Remembrance Day "Still the most important day of the year"
The only thing Jonny Holloway ever wanted to do was be a soldier. It transformed his life for the better and then, one day, it tragically changed his life for the worse.
“Waiting for my 12th birthday, so I could join the Army Cadets, felt like forever but it was definitely worth it! I loved it and, five years later, in August 2009, I joined the Army. I was just 17 years old.
“In 2013, I deployed on my first tour of Afghanistan. It was one of the last for British Forces, and I was tasked with defending other troops who were closing down the camps and bases.
“I was injured in March 2014 when the vehicle I was in drove over an Improvised Explosive Device and was blown into the air. As it landed, we came under enemy fire. It makes me feel short of breath thinking about it!
“My left foot felt like it was on fire. The force of the explosion had ripped straight through my left leg, shattering everything in its way.
“My fellow soldiers got me to safety but the blast had mangled my leg and had given me a brain injury. It has affected my short-term memory and concentration, and it damaged my right eye to such an extent that I can no longer see out of it.”
As a young father and new husband, Jonny's calendar is littered with reminders for family birthdays and anniversaries. But Remembrance Day is still one of the most meaningful events in his year.
"Every Remembrance Day, I attend my local church service and take part in the parade. I wear my poppy with pride! Remembrance Day is an important part of my life; I’ve had friends killed in action, friends injured in action, and friends who have taken their own life because of Post Traumatic Stress Disorder. It’s my time to think of them, and to pay my respects to anyone who has ever served in the Armed Forces.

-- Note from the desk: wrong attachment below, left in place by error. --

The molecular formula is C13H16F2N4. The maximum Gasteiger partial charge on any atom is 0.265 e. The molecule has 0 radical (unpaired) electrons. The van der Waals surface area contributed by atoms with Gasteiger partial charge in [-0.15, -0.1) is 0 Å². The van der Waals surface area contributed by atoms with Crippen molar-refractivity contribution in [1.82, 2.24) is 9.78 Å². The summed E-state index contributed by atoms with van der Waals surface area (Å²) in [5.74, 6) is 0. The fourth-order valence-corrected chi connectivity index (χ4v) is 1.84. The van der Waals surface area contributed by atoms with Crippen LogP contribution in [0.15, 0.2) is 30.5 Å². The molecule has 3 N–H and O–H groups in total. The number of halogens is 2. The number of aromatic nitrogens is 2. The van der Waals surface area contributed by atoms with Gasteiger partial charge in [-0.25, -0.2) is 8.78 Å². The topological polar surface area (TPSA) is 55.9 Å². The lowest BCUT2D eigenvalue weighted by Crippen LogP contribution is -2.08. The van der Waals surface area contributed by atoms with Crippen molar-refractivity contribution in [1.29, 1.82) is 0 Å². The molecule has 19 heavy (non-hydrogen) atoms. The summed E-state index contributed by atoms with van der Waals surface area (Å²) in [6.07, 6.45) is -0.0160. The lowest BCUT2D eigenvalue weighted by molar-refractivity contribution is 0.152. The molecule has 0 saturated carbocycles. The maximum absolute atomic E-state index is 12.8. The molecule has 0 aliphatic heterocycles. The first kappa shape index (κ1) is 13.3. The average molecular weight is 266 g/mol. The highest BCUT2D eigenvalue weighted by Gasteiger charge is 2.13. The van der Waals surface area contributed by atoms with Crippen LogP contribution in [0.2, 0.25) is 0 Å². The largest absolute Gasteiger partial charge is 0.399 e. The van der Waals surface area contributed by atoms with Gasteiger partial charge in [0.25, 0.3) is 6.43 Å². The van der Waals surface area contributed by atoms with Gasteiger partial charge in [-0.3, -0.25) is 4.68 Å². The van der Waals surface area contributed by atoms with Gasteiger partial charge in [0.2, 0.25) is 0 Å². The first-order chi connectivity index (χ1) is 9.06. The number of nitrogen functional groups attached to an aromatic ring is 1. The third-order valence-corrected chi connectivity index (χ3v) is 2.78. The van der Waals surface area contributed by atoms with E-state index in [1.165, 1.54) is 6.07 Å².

Remembrance Day is an important time to think about family, too. One thing that affected me greatly was meeting the parents of a friend who was killed on operations. My injury has affected my family, so during Remembrance Day my thoughts are with the families of loved ones who have been taken or injured.
For me, Remembrance is a time to support each other. Every year, I get in touch with people I served with and people I met during my rehabilitation. I’ll always meet up with a close friend who is a double amputee and fellow Blesma Member, and we’ll go to parades together. It’s a network of support that means I don’t feel so alone.
I get extremely anxious in the run-up to Remembrance Day because I know that I’m going to have a really hard time. All the memories and feelings from the day I was injured always come flooding back.
I work in a school, so I make sure the pupils show their respect by wearing a poppy. Last Remembrance, I decided to give a talk because a teacher told me many of the pupils didn’t understand why they wore poppies. I think it’s important that future generations understand the sacrifices that others have made.
I fought for two years to try to save my leg. I thought I could prove the doctors wrong but it was a dark time for me mentally and physically. In 2016, I made the decision to amputate my left leg below the knee. My life is mostly positive now. I still have days when I struggle, but I know that I would be in a worse place if it wasn’t for Blesma."
Make a Donation
This Remembrance Day, please spare a thought to our limbless veterans as they remember the moment that changed their lives forever.
In particular, please take a moment to remember those who have lost their limbs, the use of their limbs, or their sight whilst protecting our country. They have made huge sacrifices defending our freedom and now need our life-long support. With this in mind, please consider making a Remembrance Day gift to Blesma, The Limbless Veterans.
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